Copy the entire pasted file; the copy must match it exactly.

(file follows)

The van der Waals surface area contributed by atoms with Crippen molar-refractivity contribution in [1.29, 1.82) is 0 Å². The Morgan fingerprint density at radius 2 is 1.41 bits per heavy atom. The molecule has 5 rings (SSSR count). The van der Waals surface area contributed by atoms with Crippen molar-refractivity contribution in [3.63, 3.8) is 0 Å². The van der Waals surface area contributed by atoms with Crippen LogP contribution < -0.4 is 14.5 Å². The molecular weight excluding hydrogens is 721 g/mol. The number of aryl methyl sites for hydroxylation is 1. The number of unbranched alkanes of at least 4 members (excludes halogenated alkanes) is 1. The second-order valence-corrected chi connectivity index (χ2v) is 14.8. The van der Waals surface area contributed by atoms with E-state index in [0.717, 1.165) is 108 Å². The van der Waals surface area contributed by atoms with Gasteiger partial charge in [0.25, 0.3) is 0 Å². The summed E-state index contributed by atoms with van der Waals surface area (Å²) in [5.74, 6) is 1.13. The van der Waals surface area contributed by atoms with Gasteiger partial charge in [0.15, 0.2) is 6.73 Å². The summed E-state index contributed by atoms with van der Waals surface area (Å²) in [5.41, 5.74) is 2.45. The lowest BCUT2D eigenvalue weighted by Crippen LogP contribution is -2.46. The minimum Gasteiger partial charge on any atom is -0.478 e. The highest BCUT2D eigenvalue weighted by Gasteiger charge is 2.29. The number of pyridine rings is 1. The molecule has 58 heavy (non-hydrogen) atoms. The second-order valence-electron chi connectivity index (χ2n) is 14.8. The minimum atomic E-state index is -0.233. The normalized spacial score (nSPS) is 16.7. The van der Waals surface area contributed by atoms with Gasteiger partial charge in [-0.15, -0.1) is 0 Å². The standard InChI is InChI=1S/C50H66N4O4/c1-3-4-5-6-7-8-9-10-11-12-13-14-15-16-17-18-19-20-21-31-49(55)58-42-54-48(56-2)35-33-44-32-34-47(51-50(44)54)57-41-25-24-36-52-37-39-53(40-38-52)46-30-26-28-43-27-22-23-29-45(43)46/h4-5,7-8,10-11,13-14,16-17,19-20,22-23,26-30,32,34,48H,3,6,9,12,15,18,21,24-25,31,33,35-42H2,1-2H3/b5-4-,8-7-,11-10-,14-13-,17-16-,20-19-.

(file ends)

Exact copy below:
The van der Waals surface area contributed by atoms with Crippen molar-refractivity contribution in [1.29, 1.82) is 0 Å². The Morgan fingerprint density at radius 2 is 1.41 bits per heavy atom. The molecule has 5 rings (SSSR count). The van der Waals surface area contributed by atoms with Crippen molar-refractivity contribution in [3.63, 3.8) is 0 Å². The van der Waals surface area contributed by atoms with Crippen LogP contribution < -0.4 is 14.5 Å². The molecular weight excluding hydrogens is 721 g/mol. The number of aryl methyl sites for hydroxylation is 1. The number of unbranched alkanes of at least 4 members (excludes halogenated alkanes) is 1. The second-order valence-corrected chi connectivity index (χ2v) is 14.8. The van der Waals surface area contributed by atoms with E-state index in [0.717, 1.165) is 108 Å². The van der Waals surface area contributed by atoms with Gasteiger partial charge in [0.25, 0.3) is 0 Å². The summed E-state index contributed by atoms with van der Waals surface area (Å²) in [5.74, 6) is 1.13. The van der Waals surface area contributed by atoms with Gasteiger partial charge in [0.15, 0.2) is 6.73 Å². The summed E-state index contributed by atoms with van der Waals surface area (Å²) in [5.41, 5.74) is 2.45. The lowest BCUT2D eigenvalue weighted by Crippen LogP contribution is -2.46. The minimum Gasteiger partial charge on any atom is -0.478 e. The highest BCUT2D eigenvalue weighted by Gasteiger charge is 2.29. The number of pyridine rings is 1. The molecule has 58 heavy (non-hydrogen) atoms. The second-order valence-electron chi connectivity index (χ2n) is 14.8. The minimum atomic E-state index is -0.233. The normalized spacial score (nSPS) is 16.7. The van der Waals surface area contributed by atoms with Gasteiger partial charge in [-0.15, -0.1) is 0 Å². The standard InChI is InChI=1S/C50H66N4O4/c1-3-4-5-6-7-8-9-10-11-12-13-14-15-16-17-18-19-20-21-31-49(55)58-42-54-48(56-2)35-33-44-32-34-47(51-50(44)54)57-41-25-24-36-52-37-39-53(40-38-52)46-30-26-28-43-27-22-23-29-45(43)46/h4-5,7-8,10-11,13-14,16-17,19-20,22-23,26-30,32,34,48H,3,6,9,12,15,18,21,24-25,31,33,35-42H2,1-2H3/b5-4-,8-7-,11-10-,14-13-,17-16-,20-19-.